Well, it can push over 1800 nits, not much comes close.
 
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OLED can suffer from uneven wear, but it has nothing to do with pictures being static. It's caused by areas being significantly brighter over time wearing those pixels more than the others. This will happen regardless if the picture is static or changing.
That's generally referred to as burn i (even if it technically isn't). If the image is static patterns will indeed become more noticable.

EDIT: I see others beat me to this point, ignore.

Well, it can push over 1800 nits, not much comes close.
Coming from a 600 nit peak, I'm guessing that much brightness hurts?

Not that it's used for more than like realistic momemtary explosions, but just curious. No brand war here, happy for you.
 
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That's generally referred to as burn i (even if it technically isn't).
Just because a misconception is widespread enough, doesn't make it true.
A burned-in pixel no longer works, when that happens on a CRT the phosphorus in that spot is destroyed.
Uneven wear just means some pixels have spent more of their lifetime, slightly altering the pixel's color response, resulting in visible patterns when various bright content is displayed.
If the usage pattern which produced this uneven wear continues, then the unevenness will get worse.
If the usage pattern is changed, the panel will become more even again, over thousands of hours of use.

If the image is static patterns will indeed become more noticable.
Listen closely; whether the picture is static or not is irrelevant. That myth needs to end now.
What matters is some region is brighter than others over time, that's it.
Most people still seem to think that leaving a static picture on for hours will destroy a OLED panel, but that's completely untrue. You will not "misuse" your OLED TV a few times and risk ruining it, like pausing a movie and forgetting it, or be worried that a guest or your children uses the TV when you're not wathcing. The only worry should be whether a portion of the screen will be significantly brighter than the rest over time (like certain TV-channels, viewing the same web page or streaming layout all day etc.), not whether the content in that region is static or moving.

Please try to grasp this very important difference, because understanding it is necessary to determine if uneven wear is a problem or not for your use case.
 
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Unfortunately, even today, so much content is raster-based and targets 96dpi. No matter how you scale it you will always run into downsides if you don't integer-scale.

Even with integer scaling at 200% you gain double the horizonal and vertical pixels but then lose 3x the horizontal resolution because you can't use subpixel antialiasing like ClearType. For text it's actually a wash as 1080p with Cleartype has 50% greater horizontal resolution and text has far more vertical lines in it than horizontal lines making the horizontal resolution far more valuable than the additional vertical resolution that 4K provides. I know it's only text, but text legibility is the key thing people focus on for picture clarity on desktop monitors at those closer distances.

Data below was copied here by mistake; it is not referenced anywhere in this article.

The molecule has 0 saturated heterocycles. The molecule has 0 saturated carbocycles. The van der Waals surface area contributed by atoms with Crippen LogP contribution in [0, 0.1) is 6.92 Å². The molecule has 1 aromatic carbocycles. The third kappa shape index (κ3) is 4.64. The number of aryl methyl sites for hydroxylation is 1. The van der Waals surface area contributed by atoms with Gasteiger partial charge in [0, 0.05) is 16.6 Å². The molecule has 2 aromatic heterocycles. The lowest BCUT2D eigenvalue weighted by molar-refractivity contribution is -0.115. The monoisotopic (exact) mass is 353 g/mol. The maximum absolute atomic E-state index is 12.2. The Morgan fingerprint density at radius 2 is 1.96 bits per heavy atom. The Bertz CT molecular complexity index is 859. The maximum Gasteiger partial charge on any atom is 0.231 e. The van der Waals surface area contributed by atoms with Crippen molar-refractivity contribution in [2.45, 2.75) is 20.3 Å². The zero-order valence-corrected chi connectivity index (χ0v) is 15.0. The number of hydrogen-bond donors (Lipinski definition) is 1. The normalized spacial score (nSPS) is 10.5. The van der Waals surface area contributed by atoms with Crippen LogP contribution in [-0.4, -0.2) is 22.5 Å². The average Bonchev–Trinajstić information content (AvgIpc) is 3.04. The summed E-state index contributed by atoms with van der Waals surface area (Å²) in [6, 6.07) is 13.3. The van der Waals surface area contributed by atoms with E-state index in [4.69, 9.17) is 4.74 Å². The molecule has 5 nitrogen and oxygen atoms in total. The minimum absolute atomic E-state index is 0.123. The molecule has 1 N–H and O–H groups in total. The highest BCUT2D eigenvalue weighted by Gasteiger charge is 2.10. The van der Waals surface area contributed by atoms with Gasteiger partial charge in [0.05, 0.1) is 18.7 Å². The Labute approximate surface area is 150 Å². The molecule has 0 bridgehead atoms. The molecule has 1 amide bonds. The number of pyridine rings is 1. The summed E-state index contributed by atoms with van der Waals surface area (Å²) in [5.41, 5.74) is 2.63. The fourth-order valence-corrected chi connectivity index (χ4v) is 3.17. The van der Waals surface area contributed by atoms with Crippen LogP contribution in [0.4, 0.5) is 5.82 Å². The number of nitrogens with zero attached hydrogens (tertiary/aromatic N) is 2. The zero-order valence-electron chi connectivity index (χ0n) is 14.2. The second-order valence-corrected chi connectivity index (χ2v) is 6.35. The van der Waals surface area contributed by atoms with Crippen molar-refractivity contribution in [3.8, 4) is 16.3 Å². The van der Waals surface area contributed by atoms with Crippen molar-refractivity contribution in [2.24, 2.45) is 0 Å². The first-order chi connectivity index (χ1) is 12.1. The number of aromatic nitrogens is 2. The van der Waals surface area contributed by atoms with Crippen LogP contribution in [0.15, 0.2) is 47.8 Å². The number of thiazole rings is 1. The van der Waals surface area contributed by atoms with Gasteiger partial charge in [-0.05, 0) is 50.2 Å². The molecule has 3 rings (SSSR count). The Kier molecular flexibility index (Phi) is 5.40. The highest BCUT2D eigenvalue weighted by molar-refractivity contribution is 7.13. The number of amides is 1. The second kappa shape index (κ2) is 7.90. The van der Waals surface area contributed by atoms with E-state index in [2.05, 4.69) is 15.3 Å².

I'm not advocating that 1080p displays are better than 4K displays, I'm just saying that it's very difficult to get a good text quality if you move away from 100% scaling at native resolution, and have to give up subpixel-AA, 200% scaling isn't categorically better than a lower-dpi display at 100%!
When was the last time you've tried windows' scaling system? I ask because this has not mirrored my experience. Text doesn't get upscaled with windows scaling, it gets rendered with more pixels. And Cleartype is compatible with it. Even at just 125%, text looks better to my eyes due to the increased text rendering resolution. Make sure you run the cleartype tool after changing the scaling factor.
 

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Desktop 4K display adoption is not hampered by technology but by inadequacies of OS non-integer scaling.

Unfortunately, even today, so much content is raster-based and targets 96dpi. No matter how you scale it you will always run into downsides if you don't integer-scale.

Even with integer scaling at 200% you gain double the horizonal and vertical pixels but then lose 3x the horizontal resolution because you can't use subpixel antialiasing like ClearType. For text it's actually a wash as 1080p with Cleartype has 50% greater horizontal resolution and text has far more vertical lines in it than horizontal lines making the horizontal resolution far more valuable than the additional vertical resolution that 4K provides. I know it's only text, but text legibility is the key thing people focus on for picture clarity on desktop monitors at those closer distances.

I'm not advocating that 1080p displays are better than 4K displays, I'm just saying that it's very difficult to get a good text quality if you move away from 100% scaling at native resolution, and have to give up subpixel-AA, 200% scaling isn't categorically better than a lower-dpi display at 100%!

I find 1080p with 96 dpi more than terrible. It is criminal and should be banned from any office use.


1640979423111.png

EIZO 4K Monitors - High definition and large screen sizes | EIZO (eizoglobal.com)

1640979649251.png

Confused about HiDPI and Retina display? ― Understanding pixel density in the age of 4K | EIZO (eizoglobal.com)
 

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I wasn't aware you could pack that many buzzwords in such a short span.
 
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Coming from a 600 nit peak, I'm guessing that much brightness hurts?

Not that it's used for more than like realistic momemtary explosions, but just curious. No brand war here, happy for you.